Almodovar's 'Kika' flies out of director's control

May 27, 1994|By Stephen Hunter | Stephen Hunter,Sun Film Critic

Since he was born there, it might be easy to confuse the Spanish director Pedro Almodovar with the Man of La Mancha. But his windmill is sexual repression and he tilts against it in all forms, sometimes with success and sometimes without.

Latest score: Windmill 1, Almodovar 0.

It's not that "Kika," which opens today at the Rotunda, is awful, although it is pretty pathetic. What's dispiriting about it is the sense of lack of control. Almodovar, who had so much better luck with "Tie Me Up, Tie Me Down" and "Women on the Verge of a Nervous Breakdown" and even (a personal, though not critical, favorite) "Matador," is all over the place on this one.

He conjures a dark, Gothic, convoluted plot about a serial killer, which he sunnily approaches through the point of view of the least interesting character: a flighty makeup artist at a TV station. That's Kika (Veronica Forque), a Junoesque redhead who is sleeping with the moody but handsome son (Alex Casonovas) of a mother dead of self-inflicted gunshot wounds. She's also sleeping with the boy's stepfather (Peter Coyote), a handsome but mysterious American "writer-drifter" as the press notes have it. Another completely wacko element is Andrea Scarface (Victoria Abril), who hosts a television show dedicated to videotape of atrocity, crime, pain and banality; it ought to be called "Spain's Goriest Home Videos."

With Almodovar, things tend to happen fast, and "Kika" is all speed and no depth. Some have called him the Spanish John Waters, though he's slightly more committed to naturalistic storytelling conventions (but not much) and his work doesn't have the typical Waters flatness to it, nor its deadpan humor. It does have an edge of hysteria, and much of "Kika" feels hysterical.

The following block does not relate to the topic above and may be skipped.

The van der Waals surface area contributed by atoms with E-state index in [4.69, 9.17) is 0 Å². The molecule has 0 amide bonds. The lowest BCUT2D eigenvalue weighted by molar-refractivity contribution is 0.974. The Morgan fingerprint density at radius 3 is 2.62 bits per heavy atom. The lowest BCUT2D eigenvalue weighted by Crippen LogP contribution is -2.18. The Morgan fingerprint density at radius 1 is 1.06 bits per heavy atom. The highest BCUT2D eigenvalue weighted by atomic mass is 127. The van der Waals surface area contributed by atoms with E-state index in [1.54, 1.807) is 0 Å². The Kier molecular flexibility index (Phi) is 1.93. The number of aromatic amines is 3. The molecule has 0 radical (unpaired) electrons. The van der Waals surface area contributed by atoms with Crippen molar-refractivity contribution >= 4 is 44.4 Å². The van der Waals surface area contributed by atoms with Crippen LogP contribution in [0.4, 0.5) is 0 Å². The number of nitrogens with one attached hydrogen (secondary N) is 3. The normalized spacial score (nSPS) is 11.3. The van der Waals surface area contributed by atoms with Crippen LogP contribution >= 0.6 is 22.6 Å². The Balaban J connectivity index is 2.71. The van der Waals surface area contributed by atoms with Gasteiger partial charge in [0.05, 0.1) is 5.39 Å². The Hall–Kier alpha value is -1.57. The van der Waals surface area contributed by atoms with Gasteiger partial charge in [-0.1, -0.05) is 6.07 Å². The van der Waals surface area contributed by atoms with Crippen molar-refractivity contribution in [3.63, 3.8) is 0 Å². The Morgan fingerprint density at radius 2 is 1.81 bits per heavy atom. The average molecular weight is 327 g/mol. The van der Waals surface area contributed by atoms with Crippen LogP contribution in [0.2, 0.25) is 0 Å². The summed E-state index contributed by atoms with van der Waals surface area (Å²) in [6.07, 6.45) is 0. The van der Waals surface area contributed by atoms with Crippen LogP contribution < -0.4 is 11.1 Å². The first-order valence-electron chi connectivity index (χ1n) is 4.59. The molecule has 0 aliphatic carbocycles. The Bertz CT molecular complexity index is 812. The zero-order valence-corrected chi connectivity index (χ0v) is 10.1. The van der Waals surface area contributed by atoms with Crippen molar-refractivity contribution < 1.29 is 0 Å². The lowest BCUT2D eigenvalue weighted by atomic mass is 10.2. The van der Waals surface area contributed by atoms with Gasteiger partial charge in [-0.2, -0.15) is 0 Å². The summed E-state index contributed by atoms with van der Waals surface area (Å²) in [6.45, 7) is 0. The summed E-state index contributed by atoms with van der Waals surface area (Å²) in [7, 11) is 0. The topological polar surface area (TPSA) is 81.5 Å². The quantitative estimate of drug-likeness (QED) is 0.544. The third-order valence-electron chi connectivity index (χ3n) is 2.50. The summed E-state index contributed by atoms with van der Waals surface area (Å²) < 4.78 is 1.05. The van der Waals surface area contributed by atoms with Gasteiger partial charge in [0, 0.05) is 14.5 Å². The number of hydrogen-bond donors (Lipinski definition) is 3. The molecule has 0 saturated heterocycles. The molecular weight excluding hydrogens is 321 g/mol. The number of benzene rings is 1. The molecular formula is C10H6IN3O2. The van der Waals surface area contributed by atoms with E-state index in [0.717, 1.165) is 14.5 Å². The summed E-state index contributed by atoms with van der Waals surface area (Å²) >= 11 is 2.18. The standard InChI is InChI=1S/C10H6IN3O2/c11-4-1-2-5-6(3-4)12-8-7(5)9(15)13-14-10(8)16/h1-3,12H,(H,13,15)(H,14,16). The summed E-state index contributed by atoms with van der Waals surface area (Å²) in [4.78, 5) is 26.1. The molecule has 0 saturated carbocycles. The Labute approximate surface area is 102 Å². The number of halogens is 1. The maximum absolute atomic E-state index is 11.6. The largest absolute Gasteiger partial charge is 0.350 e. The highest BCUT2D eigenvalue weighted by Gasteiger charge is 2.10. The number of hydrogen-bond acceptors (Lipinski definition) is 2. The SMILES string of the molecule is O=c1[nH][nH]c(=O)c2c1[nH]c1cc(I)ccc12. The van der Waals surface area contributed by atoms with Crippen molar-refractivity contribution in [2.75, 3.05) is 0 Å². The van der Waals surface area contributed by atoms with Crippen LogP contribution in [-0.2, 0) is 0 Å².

Almodovar just can't decide which story he wants to tell. Kika's love life -- which involves others than the mourning son and his stepfather -- would be a great deal more interesting if Kika herself were. But she's not: Forque is an actress without subtlety, mystery or depth. The movie's insistence that we engage her emotionally always feels more like bullying than storytelling. She's not remote, she's just banal; who can care?

The more interesting plot deals with Coyote, who, it soon becomes apparent to everybody in the audience but nobody in the movie, is a deeply pathological personality. A natural seducer, he may also be a killer, and poor Kika may be on his list of victims. Meanwhile, Andrea Scarface is scurrying around in Barbarella costumes with a video cam mounted on her head, trying to get footage of murders, rapes and other unpleasantries. When she begins to suspect the presence of an authentic celebrity-level serial killer about, she goes into a virtual feeding frenzy.

Still other plots intrude on this nonsense, including the awkwardness caused when the maid's brother escapes from the cops, breaks into the apartment and rapes Kika, who actually seems to enjoy it a bit. This sequence, famously, earned "Kika" an NC-17 rating, which the distributors declined to accept, choosing instead to release the film unrated. It's not a particularly obscene sequence -- one sees no body parts, certainly no penetration -- but what's appalling about it is that Kika and two policemen, and the movie itself, treat the episode as a big joke. It's ironic, not literal. Why do I think such a thing is possible only among urbane intellectuals and avant-garde artists who have had no first-hand acquaintanceship with violent crime?

In any event, in its final scenes Almodovar himself loses complete interest in Kika. Instead, as the movie's bright, sunny mood darkens considerably, he chronicles a fairly violent sequence of stalking and killing that transpires between Scarface and Coyote in a deserted house. Everyone gets what they deserve, including Almodovar.


Starring Peter Coyote and Veronica Forque

Directed by Pedro Almodovar

Released by October Films



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